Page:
Join the conversation this November. To register, click here.

Get Smart

“E-commerce marketplaces generally operate according to economies of scale. The more products one offers, the more interest and demand it receives from consumers…That’s why you see one predominant supplier in each major market, whether it’s Alibaba in China, Flipkart in India, or Amazon in the U.S.”

— Cooper Smith, Amazon expert at Gartner Inc.

Beyond Legacy

White House Refreshes Cloud Strategy

The White House is shifting from “cloud first” to “cloud smart” to close some gaps in policies that allow for faster adoption, according to federal CIO Suzette Kent. Agencies will have to take various actions to implement the strategy over the next 18 months. Read more.

New Agency Gets Centers of Excellence Support

Housing and Urban Development will become the second agency to work with the General Services Administration’s high-profile initiative called the Centers of Excellence. The agency will embark on a “discovery sprint” to assess its modernization needs and challenges. Read more.

Strategy & Leadership

Bill Seeks to Reauthorize Federal CIO Role

Rep. Will Hurd introduced a bill that would elevate the authority of the U.S. federal CIO. The goal, according to Hurd, is more than just renaming an office. He said there needs to be a clear statement that the federal CIO is in charge of coordinating IT policy across the government. Read more.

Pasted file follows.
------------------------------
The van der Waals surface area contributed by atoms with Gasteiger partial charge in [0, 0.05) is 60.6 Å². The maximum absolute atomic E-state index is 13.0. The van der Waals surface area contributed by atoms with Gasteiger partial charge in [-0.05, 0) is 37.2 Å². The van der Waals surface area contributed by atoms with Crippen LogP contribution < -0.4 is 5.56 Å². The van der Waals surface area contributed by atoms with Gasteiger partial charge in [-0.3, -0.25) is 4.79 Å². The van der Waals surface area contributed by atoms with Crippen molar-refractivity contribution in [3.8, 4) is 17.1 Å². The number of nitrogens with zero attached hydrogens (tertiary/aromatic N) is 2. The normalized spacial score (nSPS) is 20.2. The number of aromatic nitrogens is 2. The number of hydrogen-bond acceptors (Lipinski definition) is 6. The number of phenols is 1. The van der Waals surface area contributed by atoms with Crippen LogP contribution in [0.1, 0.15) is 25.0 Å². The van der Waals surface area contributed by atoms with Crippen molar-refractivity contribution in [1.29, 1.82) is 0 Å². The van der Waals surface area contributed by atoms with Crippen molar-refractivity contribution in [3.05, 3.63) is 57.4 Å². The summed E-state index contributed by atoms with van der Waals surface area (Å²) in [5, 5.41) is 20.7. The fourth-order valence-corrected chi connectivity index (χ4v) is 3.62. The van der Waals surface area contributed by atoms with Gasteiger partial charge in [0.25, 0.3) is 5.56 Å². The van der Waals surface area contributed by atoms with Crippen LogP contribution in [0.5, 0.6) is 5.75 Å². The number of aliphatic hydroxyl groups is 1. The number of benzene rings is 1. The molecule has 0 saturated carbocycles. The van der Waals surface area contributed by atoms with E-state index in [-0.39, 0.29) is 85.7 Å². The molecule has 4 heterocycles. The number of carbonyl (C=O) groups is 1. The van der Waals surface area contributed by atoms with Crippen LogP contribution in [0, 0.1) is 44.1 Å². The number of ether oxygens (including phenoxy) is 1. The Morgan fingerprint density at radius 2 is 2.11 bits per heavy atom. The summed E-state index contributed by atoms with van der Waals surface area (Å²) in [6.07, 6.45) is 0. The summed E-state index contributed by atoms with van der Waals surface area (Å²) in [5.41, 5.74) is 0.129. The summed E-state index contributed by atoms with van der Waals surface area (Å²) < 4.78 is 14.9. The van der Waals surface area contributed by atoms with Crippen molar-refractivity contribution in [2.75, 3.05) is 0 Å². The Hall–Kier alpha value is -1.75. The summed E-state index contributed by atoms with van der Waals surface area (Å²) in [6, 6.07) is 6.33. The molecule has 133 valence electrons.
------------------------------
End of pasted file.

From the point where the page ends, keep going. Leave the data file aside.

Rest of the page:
Defense Innovation Unit Hires Former Symantec CEO

Symantec’s former CEO Michael Brown spent two decades running companies in Silicon Valley. Now Brown has a new job with the Pentagon’s Defense Innovation Unit, where he wants to create “the ideal exchange” and get access to all the leading technologies. Read more.

Eye on Security

Frequent IRS Data Breaches Raise Red Flags

Congress has probed the IRS over its online taxpayer authentication efforts and recurrent data breaches in recent years. The agency was also criticized for having numerous public-facing web applications, which open up many avenues for fraud. Read more.

Marine Corps Searches for Cyber Talent

All Marine applicants will be given a cyber test starting in October. Those who do well on the test—which will include questions on networking, software programming, and compliance—could move into the newly established cyberspace operations occupational field. Read more.

Next Tech

Lawmakers Urge U.S. to Keep AI Edge

The federal government needs to step up its artificial intelligence game or risk facing heightened national security threats. A new congressional report calls for more funding for AI research, especially as global powers increase their investment in the technology. Read more.

DOD Picks Team to Lead AI Research

The Department of Defense wants researchers to build frameworks where humans and machines can collaborate as teammates. The agency just selected a team of such researchers from the U.S. and UK to lead a multimillion-dollar initiative focused on artificial intelligence. Read more.

Thanks for reading this week’s edition of Bloomberg Government’s Technocrat!